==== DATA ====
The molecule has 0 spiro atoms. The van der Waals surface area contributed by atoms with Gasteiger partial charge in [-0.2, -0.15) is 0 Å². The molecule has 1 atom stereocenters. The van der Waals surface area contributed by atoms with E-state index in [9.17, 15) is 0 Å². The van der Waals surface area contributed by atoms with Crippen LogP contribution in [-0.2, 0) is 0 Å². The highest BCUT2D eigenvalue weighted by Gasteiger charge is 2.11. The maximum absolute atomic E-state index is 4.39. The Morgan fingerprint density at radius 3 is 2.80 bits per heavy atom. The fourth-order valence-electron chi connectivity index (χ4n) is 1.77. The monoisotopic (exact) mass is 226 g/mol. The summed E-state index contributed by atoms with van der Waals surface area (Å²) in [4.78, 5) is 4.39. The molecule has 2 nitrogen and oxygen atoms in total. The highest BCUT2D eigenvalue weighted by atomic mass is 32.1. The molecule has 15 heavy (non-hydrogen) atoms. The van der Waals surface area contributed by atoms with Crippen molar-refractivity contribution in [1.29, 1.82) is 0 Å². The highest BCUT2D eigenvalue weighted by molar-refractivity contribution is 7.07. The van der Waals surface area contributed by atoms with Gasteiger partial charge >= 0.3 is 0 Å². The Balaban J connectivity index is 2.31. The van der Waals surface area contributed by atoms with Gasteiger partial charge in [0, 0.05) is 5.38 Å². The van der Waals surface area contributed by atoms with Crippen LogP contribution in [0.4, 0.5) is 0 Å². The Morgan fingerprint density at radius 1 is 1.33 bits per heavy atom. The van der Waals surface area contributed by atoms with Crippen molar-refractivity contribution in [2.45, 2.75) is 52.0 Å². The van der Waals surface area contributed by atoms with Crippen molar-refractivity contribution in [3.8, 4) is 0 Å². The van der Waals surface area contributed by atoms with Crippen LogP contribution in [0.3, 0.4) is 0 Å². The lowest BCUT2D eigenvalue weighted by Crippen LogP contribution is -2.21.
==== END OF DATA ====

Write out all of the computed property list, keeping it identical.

The molecule has 0 spiro atoms. The van der Waals surface area contributed by atoms with Gasteiger partial charge in [-0.2, -0.15) is 0 Å². The molecule has 1 atom stereocenters. The van der Waals surface area contributed by atoms with E-state index in [9.17, 15) is 0 Å². The van der Waals surface area contributed by atoms with Crippen LogP contribution in [-0.2, 0) is 0 Å². The highest BCUT2D eigenvalue weighted by Gasteiger charge is 2.11. The maximum absolute atomic E-state index is 4.39. The Morgan fingerprint density at radius 3 is 2.80 bits per heavy atom. The fourth-order valence-electron chi connectivity index (χ4n) is 1.77. The monoisotopic (exact) mass is 226 g/mol. The summed E-state index contributed by atoms with van der Waals surface area (Å²) in [4.78, 5) is 4.39. The molecule has 2 nitrogen and oxygen atoms in total. The highest BCUT2D eigenvalue weighted by atomic mass is 32.1. The molecule has 15 heavy (non-hydrogen) atoms. The van der Waals surface area contributed by atoms with Crippen molar-refractivity contribution in [1.29, 1.82) is 0 Å². The highest BCUT2D eigenvalue weighted by molar-refractivity contribution is 7.07. The van der Waals surface area contributed by atoms with Gasteiger partial charge >= 0.3 is 0 Å². The Balaban J connectivity index is 2.31. The van der Waals surface area contributed by atoms with Gasteiger partial charge in [0, 0.05) is 5.38 Å². The van der Waals surface area contributed by atoms with Crippen LogP contribution in [0.4, 0.5) is 0 Å². The Morgan fingerprint density at radius 1 is 1.33 bits per heavy atom. The van der Waals surface area contributed by atoms with Crippen molar-refractivity contribution in [2.45, 2.75) is 52.0 Å². The van der Waals surface area contributed by atoms with Crippen molar-refractivity contribution in [3.8, 4) is 0 Å². The van der Waals surface area contributed by atoms with Crippen LogP contribution in [0.3, 0.4) is 0 Å². The lowest BCUT2D eigenvalue weighted by Crippen LogP contribution is -2.21.